Regardless, in the meantime we have someone wearing the uniform of a United States Army officer in active defiance of the orders of the Secretary of Defense, creating a minor crisis in civil-military relations, as noted by two well-regarded scholars in the field in the WaPo report on the incident:
Lindsay Cohn, a professor who studies civil-military relations at the Naval War College, said it appears the governor has pitted the state chain of command against the federal chain of command, and created a civil-military rift by attempting to use his authority over National Guard forces to make a public statement about the vaccine mandate.
Because the National Guard reports to state and federal officials, Cohn said, Army or Air Force leadership in Washington could pursue administrative action against anyone who resists the federal mandate. A governor, she said, cannot stop senior service officials from discharging people.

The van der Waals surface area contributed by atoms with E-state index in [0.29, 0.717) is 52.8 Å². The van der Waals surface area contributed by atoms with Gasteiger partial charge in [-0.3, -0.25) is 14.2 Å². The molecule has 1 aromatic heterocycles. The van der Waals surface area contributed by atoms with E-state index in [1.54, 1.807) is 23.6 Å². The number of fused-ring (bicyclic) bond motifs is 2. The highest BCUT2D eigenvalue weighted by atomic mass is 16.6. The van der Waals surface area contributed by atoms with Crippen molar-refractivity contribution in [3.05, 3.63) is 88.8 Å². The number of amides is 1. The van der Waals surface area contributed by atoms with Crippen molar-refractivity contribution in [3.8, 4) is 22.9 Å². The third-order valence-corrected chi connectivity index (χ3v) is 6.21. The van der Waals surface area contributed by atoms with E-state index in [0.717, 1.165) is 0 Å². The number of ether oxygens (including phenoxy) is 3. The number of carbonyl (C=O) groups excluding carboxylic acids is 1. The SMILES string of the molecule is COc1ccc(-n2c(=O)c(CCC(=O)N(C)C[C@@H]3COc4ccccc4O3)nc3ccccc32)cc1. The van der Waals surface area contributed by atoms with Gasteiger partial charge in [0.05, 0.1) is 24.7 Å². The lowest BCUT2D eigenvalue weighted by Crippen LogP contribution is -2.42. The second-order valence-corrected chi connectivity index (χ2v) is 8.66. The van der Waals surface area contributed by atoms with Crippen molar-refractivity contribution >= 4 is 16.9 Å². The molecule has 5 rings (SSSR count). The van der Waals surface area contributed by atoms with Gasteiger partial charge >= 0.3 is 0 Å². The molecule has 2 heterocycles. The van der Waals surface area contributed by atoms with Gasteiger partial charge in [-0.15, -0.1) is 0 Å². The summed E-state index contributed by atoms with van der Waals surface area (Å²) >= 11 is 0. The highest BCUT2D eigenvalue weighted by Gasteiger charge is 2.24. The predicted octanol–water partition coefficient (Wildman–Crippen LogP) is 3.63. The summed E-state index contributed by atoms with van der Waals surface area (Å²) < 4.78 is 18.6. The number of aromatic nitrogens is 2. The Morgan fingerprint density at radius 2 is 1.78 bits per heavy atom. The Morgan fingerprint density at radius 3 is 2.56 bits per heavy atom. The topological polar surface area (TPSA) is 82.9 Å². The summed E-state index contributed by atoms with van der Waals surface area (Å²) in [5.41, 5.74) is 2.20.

Still, the situation puts the Defense Department “in the very awkward position of pitting themselves against the governor and the still-powerful narrative” that the National Guard primarily belongs to the states, she said.
Peter Feaver, a political science professor at Duke University and expert on civil-military relations, said it’s not unprecedented for a governor to politicize his or her oversight of a state’s National Guard personnel, but that replacing an adjutant general “so as to flout” the Pentagon’s vaccine mandate is unhelpful. It’s problematic for readiness, he noted, and sends a message to the public that the gap is widening between active-duty military forces and the reserve components.
“It is one more sign,” Feaver said, “of corrosion in the professionalism that should be the hallmark of the total force.”
The various clashes between National Guard soldiers on state active duty with demonstrators during the Black Lives Matter and Stop the Steal demonstrations has me wondering why we continue to maintain a National Guard at all. I find it highly problematic to see people in uniforms with US Army or US Air Force emblazoned on them violating the 1st Amendment rights of their fellow citizens or, at very least, being seen as political pawns. At very least, they should be wearing non-camouflaged uniforms with something like “Oklahoma Militia” on them unless they’re under Title 10 orders or doing military training under Title 32.